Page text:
Intact LKB1 activity is required for survival of dormant ovarian cancer spheroids
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Teresa Peart1,2, Yudith Ramos Valdes1, Rohann J. M. Correa1,3, Elena Fazio1,2, Monique Bertrand1,4,5, Jacob McGee1,4, Michel Préfontaine1,4, Akira Sugimoto1,4,5, Gabriel E. DiMattia1,3,4,5, Trevor G. Shepherd1,2,4,5
1Translational Ovarian Cancer Research Program, London Regional Cancer Program, London, Ontario, Canada
2Departments of Anatomy & Cell Biology, Schulich School of Medicine & Dentistry, The University of Western Ontario, London, Ontario, Canada
3Departments of Biochemistry, Schulich School of Medicine & Dentistry, The University of Western Ontario, London, Ontario, Canada
4Departments of Obstetrics & Gynaecology, Schulich School of Medicine & Dentistry, The University of Western Ontario, London, Ontario, Canada
5Departments of Oncology, Schulich School of Medicine & Dentistry, The University of Western Ontario, London, Ontario, Canada
Trevor G. Shepherd, e-mail: firstname.lastname@example.org
Keywords: ovarian cancer, spheroid, LKB1, AMPK, tumour cell dormancy
Received: May 14, 2015 Accepted: May 23, 2015 Published: June 05, 2015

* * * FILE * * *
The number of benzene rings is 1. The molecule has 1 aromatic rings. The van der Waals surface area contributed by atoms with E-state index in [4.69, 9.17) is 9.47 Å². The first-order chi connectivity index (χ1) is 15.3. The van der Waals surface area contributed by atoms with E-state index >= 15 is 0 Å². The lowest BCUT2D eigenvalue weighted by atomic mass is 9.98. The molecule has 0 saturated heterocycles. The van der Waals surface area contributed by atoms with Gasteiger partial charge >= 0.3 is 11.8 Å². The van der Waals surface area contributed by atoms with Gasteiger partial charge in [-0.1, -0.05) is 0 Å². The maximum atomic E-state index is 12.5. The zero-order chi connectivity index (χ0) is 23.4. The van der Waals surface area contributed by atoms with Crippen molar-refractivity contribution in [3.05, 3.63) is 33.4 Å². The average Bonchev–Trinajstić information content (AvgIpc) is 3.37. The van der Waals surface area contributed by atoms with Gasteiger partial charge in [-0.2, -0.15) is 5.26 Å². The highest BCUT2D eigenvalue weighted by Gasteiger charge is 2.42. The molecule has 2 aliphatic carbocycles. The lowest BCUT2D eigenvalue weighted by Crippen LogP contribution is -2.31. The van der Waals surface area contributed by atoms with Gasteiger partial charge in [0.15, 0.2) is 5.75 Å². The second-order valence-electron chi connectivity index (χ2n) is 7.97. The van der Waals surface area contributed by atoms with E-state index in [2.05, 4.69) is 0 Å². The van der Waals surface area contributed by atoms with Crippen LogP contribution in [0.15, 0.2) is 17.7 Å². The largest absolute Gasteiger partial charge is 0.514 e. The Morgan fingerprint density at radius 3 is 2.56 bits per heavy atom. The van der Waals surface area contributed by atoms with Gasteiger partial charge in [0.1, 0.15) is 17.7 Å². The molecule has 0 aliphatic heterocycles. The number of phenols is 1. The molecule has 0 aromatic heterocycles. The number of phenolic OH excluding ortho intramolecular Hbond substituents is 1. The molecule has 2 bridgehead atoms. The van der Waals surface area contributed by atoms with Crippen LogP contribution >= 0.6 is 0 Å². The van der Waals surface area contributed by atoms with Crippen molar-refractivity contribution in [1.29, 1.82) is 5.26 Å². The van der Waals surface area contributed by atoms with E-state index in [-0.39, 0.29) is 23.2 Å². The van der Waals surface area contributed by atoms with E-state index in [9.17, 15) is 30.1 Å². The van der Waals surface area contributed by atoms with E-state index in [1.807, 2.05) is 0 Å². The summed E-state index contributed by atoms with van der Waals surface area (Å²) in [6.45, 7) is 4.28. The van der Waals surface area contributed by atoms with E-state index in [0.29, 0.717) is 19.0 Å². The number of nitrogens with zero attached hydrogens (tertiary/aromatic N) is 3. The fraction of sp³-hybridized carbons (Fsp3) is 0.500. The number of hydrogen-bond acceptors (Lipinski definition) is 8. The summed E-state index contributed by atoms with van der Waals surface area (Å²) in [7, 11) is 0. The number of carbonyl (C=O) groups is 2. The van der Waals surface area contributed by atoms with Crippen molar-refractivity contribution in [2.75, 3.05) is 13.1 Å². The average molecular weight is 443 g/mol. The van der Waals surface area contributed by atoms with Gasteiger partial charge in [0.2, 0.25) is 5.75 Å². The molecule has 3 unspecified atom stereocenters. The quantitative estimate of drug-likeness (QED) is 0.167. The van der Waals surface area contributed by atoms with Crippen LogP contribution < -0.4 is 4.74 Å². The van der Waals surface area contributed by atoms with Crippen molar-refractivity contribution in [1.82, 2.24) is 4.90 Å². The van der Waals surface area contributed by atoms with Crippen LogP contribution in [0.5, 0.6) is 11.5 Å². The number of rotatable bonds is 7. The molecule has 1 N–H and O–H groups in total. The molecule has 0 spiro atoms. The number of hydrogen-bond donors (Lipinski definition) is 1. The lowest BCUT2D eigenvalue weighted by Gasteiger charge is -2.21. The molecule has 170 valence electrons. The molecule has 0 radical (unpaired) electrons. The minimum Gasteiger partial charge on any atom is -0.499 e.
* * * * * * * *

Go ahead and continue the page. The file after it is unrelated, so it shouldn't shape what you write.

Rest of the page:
Metastatic epithelial ovarian cancer (EOC) cells can form multicellular spheroids while in suspension and disperse directly throughout the peritoneum to seed secondary lesions. There is growing evidence that EOC spheroids are key mediators of metastasis, and they use specific intracellular signalling pathways to control cancer cell growth and metabolism for increased survival. Our laboratory discovered that AKT signalling is reduced during spheroid formation leading to cellular quiescence and autophagy, and these may be defining features of tumour cell dormancy. To further define the phenotype of EOC spheroids, we have initiated studies of the Liver kinase B1 (LKB1)-5′-AMP-activated protein kinase (AMPK) pathway as a master controller of the metabolic stress response. We demonstrate that activity of AMPK and its upstream kinase LKB1 are increased in quiescent EOC spheroids as compared with proliferating adherent EOC cells. We also show elevated AMPK activity in spheroids isolated directly from patient ascites. Functional studies reveal that treatment with the AMP mimetic AICAR or allosteric AMPK activator A-769662 led to a cytostatic response in proliferative adherent ovarian cancer cells, but they fail to elicit an effect in spheroids. Targeted knockdown of STK11 by RNAi to reduce LKB1 expression led to reduced viability and increased sensitivity to carboplatin treatment in spheroids only, a phenomenon which was AMPK-independent. Thus, our results demonstrate a direct impact of altered LKB1-AMPK signalling function in EOC. In addition, this is the first evidence in cancer cells demonstrating a pro-survival function for LKB1, a kinase traditionally thought to act as a tumour suppressor.
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